Norma Desmond

“Most writers have a little bit of drama queen inside of them”

19 Comments

David Murphy of the Philadelphia Daily News pens a nice column about the silliness and self-importance of Hall of Fame voters who seek to use their vote as though it were being cast in some referendum about the Steroid Era. His key point:

The reality of the situation is that baseball has already decided what voters should do, and any writer who attempts to argue otherwise is simply attempting to add a level of power to his vote that does not exist (and, frankly, that should not exist for anybody who considers themselves a journalist). The fact that baseball has deemed players like Bonds, Palmeiro, Sosa and Mark McGwire eligible of being on the Hall of Fame ballot means that they have deemed said players eligible for the Hall of Fame. It’s that simple.

And Murphy hits the nail on the head when it comes to the hand-wringers, who he says “have a little bit of drama queen inside of them”:

Writers who view this election as some sort of existential dilemma, many of whom I respect greatly, do so only because they want to experience such a dilemma.

I roll my eyes every time I see a Hall of Fame column in which the author talks about how difficult it is to vote.  About how dreadful the task has become. How he or she has had to wrestle with their conscience and how they feel the weight of blahdiblahdiblah, barf, barf, barf. In light of Murphy’s comments about writers-as-drama-queens, I’m less inclined to see these as legitimate complaints than I am to see them as baseball writers’ version of a humblebrag. “Hey, everyone, I have a Hall of Fame ballot. Now watch me grapple with the history I necessarily make!”

Pick the players you think should be in. Do what you want, but note that baseball thinks these folks are just fine, eligibility-wise. If that’s not enough for you and you think the character clause merits their exclusion, fine, exclude them. But don’t pretend that’s too hard for you. If you’re inclined to vote with your morals on this matter, do so with the conviction you would have about any moral stand and stop pretending it’s so damn agonizing.

Pete Mackanin doesn’t see the point in playing Tyler Goeddel

PHILADELPHIA, PA - JULY 20: Tyler Goeddel #2 of the Philadelphia Phillies hits a two-run home run in the first inning during a game against the Miami Marlins at Citizens Bank Park on July 20, 2016 in Philadelphia, Pennsylvania. (Photo by Hunter Martin/Getty Images)
Leave a comment

Phillies outfielder Tyler Goeddel was included in Wednesday’s starting lineup against the Nationals. It’s notable because it’s only his eighth start in August. The Phillies selected Goeddel from the Rays in the Rule 5 draft during the winter, which means the club has had to keep him on its 25-man roster all season. If the club didn’t, it would have had to offer Goddel back to the Rays.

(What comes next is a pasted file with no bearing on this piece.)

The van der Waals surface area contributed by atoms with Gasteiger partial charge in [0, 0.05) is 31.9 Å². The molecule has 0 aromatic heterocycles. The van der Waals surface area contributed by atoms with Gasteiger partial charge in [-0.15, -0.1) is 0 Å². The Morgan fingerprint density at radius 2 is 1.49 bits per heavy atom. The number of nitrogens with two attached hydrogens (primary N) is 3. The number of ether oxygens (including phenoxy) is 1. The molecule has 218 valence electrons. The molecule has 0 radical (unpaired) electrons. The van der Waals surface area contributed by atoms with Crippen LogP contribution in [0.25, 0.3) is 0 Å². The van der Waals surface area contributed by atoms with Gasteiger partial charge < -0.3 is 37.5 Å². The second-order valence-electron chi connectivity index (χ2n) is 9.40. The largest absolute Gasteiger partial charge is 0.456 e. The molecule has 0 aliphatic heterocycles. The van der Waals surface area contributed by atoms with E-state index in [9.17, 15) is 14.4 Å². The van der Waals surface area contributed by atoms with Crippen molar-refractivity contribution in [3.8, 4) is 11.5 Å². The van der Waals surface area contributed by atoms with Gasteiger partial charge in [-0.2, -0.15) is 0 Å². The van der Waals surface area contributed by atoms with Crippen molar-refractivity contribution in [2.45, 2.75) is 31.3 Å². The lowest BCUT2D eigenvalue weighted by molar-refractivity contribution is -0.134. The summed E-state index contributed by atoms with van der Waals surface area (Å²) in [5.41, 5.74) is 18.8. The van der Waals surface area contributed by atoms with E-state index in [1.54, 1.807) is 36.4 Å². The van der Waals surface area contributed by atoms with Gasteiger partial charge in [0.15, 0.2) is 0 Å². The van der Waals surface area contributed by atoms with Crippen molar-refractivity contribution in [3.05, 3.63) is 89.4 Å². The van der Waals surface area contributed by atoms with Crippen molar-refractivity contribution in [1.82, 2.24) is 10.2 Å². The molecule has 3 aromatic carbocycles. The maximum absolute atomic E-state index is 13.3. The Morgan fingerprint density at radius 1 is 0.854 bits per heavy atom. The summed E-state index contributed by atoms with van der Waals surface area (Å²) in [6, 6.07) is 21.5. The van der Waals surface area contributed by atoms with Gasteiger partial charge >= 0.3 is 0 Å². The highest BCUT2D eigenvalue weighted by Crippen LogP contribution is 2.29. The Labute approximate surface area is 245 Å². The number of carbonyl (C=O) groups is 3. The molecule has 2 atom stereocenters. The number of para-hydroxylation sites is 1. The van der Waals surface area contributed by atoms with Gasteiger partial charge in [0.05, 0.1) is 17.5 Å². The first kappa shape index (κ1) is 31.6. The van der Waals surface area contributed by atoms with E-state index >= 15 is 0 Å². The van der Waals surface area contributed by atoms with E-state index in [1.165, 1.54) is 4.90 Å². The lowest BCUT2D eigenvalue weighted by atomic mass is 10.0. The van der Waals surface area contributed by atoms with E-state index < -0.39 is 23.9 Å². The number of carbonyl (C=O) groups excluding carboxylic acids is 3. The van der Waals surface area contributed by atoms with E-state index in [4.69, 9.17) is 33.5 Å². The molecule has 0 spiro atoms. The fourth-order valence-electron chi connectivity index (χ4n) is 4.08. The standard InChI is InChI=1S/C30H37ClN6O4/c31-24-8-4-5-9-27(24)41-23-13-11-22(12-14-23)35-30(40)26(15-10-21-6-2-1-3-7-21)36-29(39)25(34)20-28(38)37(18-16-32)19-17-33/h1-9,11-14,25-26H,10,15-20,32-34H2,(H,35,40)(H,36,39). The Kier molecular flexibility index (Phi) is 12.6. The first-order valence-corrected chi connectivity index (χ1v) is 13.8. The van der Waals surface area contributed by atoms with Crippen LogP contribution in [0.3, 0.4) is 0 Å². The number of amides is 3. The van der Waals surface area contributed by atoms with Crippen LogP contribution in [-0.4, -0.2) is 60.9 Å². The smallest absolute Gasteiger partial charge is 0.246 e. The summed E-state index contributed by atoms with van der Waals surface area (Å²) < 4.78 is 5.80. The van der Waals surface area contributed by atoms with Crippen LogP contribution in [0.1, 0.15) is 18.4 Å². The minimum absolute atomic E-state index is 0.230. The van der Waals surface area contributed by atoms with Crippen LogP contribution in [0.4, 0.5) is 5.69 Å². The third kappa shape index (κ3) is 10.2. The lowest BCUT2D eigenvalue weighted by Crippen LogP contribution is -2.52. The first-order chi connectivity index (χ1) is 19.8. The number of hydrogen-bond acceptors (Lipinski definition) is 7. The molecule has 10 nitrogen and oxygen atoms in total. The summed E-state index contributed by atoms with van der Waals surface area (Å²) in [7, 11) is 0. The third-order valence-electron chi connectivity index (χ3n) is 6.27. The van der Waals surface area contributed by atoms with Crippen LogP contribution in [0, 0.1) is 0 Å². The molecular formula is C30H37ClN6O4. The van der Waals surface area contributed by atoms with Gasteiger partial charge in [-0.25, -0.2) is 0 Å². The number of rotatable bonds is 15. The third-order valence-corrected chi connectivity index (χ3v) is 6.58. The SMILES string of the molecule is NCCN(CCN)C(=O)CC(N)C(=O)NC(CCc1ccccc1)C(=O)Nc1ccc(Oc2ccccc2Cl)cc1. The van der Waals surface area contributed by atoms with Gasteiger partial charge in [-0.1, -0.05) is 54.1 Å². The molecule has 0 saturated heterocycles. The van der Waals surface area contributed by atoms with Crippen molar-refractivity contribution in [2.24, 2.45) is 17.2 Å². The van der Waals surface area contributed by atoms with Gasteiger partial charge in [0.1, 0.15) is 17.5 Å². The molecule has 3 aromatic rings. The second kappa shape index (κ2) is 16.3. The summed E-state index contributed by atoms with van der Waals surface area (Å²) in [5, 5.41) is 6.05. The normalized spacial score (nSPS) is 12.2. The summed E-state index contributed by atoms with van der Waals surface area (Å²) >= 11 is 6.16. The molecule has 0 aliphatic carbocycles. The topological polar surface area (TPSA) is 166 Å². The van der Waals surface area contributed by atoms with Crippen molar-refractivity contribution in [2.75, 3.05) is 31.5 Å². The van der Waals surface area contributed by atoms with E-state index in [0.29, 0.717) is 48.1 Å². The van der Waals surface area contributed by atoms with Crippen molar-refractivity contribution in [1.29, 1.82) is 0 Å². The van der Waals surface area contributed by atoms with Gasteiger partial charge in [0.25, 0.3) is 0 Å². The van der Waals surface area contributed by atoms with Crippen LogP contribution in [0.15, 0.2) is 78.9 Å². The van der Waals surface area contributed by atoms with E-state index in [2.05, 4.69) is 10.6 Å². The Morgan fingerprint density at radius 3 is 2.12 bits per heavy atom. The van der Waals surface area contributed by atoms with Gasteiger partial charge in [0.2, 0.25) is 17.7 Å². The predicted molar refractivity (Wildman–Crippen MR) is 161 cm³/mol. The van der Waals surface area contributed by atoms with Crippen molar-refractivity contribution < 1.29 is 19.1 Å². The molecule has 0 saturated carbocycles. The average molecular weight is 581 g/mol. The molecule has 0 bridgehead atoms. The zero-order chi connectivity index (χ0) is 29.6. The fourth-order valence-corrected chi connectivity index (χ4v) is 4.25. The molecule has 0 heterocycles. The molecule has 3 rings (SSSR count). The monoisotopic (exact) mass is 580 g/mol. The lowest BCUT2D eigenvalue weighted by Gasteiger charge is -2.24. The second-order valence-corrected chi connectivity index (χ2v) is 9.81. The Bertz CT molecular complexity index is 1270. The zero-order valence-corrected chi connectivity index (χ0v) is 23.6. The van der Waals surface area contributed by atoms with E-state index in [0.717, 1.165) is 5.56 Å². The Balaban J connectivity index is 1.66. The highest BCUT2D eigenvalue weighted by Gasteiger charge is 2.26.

Goeddel is by no means a top prospect, but the Phillies deemed him worthy enough of taking a year-long 25-man roster spot, which are quite valuable. And the rebuilding Phillies aren’t exactly fighting for a playoff spot, so why not play him?

As Matt Gelb of the Philadelphia Inquirer reports, manager Pete Mackanin asked, “What’s the point?” in regards to starting Goeddel. Mackanin said, “I’ve seen enough of Goeddel to know. We’ve kept him this long and we’re going to keep him and we’ll see where we go next year with him. I don’t see a need to play him, especially after he hasn’t played so much.”

That seems like circular logic. You don’t see a need to play him because he hasn’t played much. Well, maybe if you played him more often, you’d see a reason?

In fairness, Goeddel hasn’t exactly torn the cover off the ball, putting up a .191/.250/.296 triple-slash line in 217 plate appearances. But the Phillies have chosen to play utilityman Cody Asche and journeyman Jimmy Paredes (“an extra player,” according to Mackanin), who both don’t figure to be in the Phillies’ future plans. Goeddel is only 23 years old. In May, when he was starting regularly, he posted a .794 OPS.

This isn’t a roster blunder on the Ruben Amaro, Jr. scale, but it’s a very odd way to handle a Rule-5 player for a rebuilding team.

Shelby Miller’s first start back in the majors wasn’t a disaster

SAN FRANCISCO, CA - AUGUST 31:  Shelby Miller #26 of the Arizona Diamondbacks pitches against the San Francisco Giants in the bottom of the second inning at AT&T Park on August 31, 2016 in San Francisco, California.  (Photo by Thearon W. Henderson/Getty Images)
Thearon W. Henderson/Getty Images
1 Comment

Diamondbacks pitcher Shelby Miller returned to the majors on Wednesday after a stint of about a month and a half in the minor leagues. The right-hander had compiled an ugly 2-9 record and a 7.14 ERA over 14 big league starts along with a finger injury and the minor league demotion.

On Wednesday afternoon against the Giants at AT&T Park, Miller still got the loss, but he gave up only two runs on six hits and a walk with three strikeouts in three innings. It’s the fifth time in 15 starts he gave up two or fewer runs. Opposing starter Matt Moore, who nearly authored a no-hitter his last time out, was just a little bit better, limiting the D-Backs’ offense to a lone run in 5 1/3 innings. The Giants ultimately won 4-2.

You may recall Miller was part of the trade that forced the Diamondbacks to send Ender Inciarte, Aaron Blair, and 2015 No. 1 overall pick Dansby Swanson to the Braves. It’s a trade that chief baseball officer Tony La Russa defended as recently as last week.